The Iroquois Memorial Hospital changed up the style of its annual picnic this year. Not only was it reimagined to become a drive-thru operation rather than a parking-lot picnic, this year it also was at no cost to the community.

“This year, we’ve scaled that down and the vision was to transition from a low-cost opportunity to serve the community to a free one,” said IMH’s CEO Don Williams. “We have a real passion to give something back, and this is just a small token of the hospital’s appreciation for the community.”

On Wednesday, community members were invited to drive through the hospital’s parking lot to receive a bagged lunch of either a hamburger or hot dog. Each bag contained chips, a cookie and a water bottle.

A committee came together to develop the drive-thru operation and to obtain donations from supporters and organizations to make the event possible.

Hospital staff and board members were on site getting all 1,000 bags together and were prepared to hand them out starting at 11 a.m.

Representatives from Gordon Food Service were on hand to man the grill, which was fired around 9:30 a.m. to prepare for the large amounts of hamburgers and hot dogs needed for the event.

By 10:45 a.m., cars were already coming by for the lunch and there were four stations set up to hand out bags as cars went through.

“It was a little less preparation than what we’ve had in the past,” said Rhonda Pence, IMH’s board treasurer, who mentioned having petting zoos and a comfort dog at past picnics.

“The most strategic thing was how we were going to maneuver this drive-thru, so that way we didn’t have people parked around the block. And the rest of it all came together.”

Around 11:30 a.m., three home daycare providers joined together to take their children on a group field trip. A group of about 15 kids got to select their lunches, and gave a resounding “thank you” before heading off to enjoy their food.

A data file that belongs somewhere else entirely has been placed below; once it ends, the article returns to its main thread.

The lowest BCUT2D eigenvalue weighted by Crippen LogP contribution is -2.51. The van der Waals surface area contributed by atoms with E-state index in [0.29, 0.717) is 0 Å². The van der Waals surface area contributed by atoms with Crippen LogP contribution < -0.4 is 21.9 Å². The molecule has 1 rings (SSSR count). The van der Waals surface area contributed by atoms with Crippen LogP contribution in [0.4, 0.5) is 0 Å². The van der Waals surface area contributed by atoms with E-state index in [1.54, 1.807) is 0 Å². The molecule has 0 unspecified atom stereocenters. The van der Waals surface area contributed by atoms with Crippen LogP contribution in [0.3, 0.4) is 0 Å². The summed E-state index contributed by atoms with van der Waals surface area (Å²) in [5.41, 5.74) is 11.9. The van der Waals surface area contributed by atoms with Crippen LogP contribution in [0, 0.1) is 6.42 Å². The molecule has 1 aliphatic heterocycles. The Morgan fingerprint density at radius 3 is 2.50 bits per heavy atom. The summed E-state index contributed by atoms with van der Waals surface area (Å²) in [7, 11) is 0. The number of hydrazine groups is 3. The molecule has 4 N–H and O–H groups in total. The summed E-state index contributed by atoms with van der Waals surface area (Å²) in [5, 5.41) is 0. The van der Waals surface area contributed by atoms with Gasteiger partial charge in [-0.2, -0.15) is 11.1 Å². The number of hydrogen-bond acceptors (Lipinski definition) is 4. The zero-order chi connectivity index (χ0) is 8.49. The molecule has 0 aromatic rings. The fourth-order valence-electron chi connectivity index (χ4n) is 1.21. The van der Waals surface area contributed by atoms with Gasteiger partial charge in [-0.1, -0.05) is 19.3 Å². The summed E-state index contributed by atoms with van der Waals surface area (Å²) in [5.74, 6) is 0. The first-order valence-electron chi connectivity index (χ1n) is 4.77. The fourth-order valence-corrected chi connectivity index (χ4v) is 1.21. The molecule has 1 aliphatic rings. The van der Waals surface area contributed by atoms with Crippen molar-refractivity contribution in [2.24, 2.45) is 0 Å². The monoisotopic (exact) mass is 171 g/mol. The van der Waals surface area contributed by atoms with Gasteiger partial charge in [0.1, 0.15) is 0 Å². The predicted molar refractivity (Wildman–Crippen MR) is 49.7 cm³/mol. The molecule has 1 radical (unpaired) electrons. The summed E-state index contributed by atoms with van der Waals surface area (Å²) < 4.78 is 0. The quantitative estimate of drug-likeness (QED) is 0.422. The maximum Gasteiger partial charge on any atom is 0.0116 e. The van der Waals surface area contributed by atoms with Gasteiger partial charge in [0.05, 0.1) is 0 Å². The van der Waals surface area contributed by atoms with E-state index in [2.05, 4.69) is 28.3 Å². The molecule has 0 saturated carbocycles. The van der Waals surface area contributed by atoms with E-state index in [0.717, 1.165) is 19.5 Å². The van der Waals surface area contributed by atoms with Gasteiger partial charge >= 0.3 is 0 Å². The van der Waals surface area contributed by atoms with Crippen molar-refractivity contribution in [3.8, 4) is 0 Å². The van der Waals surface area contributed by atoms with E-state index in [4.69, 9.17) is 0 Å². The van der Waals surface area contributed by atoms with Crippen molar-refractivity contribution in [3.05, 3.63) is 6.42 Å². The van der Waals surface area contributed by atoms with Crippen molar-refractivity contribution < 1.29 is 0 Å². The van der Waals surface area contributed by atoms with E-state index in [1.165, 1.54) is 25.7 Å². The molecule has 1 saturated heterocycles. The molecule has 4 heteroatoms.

“That right there … that’s why we’re doing this,” Williams said of the kids’ visit.

Michelle Fairley, IMH’s chief nursing officer and vice president of customer care, echoed Williams’ excitement as she was pleased to be seeing so many community members.

“Seeing people out again, seeing people getting out again, it’s huge,” Fairley said. “We deal with a lot of people who have been really cooped up without the socialization of others and normalcy. A lot of depression, as everybody knows, has hit. To see people out and coming through with smiles on their face is huge to me.”

However, it wasn’t COVID that inspired the lunch to be free as Williams mentioned that this was originally their plan after concluding the 2019 picnic.

After that last big picnic, Williams said he and the staff were seeing all of the families and young children and there was a tugging on the entire hospital’s heart.

“We all just went, ‘we need to make this free,’” he said.

Williams said that they hope to make next year’s picnic back to the large-scale event with activities for children, but still have the lunch be free. He noted that this will be dependent on COVID cases continuing to decline and communities continuing to reopen.

“COVID continues and it’s the chaos around it that seems to be dampening,” he said. “We still have a lot of people that need to get vaccines.”

Williams said that a majority of the vaccines in the county have been administered by the team at IMH. He said that the team hopes that people will continue to receive vaccines and that “life can become normal again.”

“This health challenge has made the team here more determined to serve the community and has also heightened the awareness of the community of the need to have a hospital inside the county,” he said. “As a hospital, we have a responsibility to serve and to let the community know what we can do to serve them. The community has responded and we’re thankful to be here.”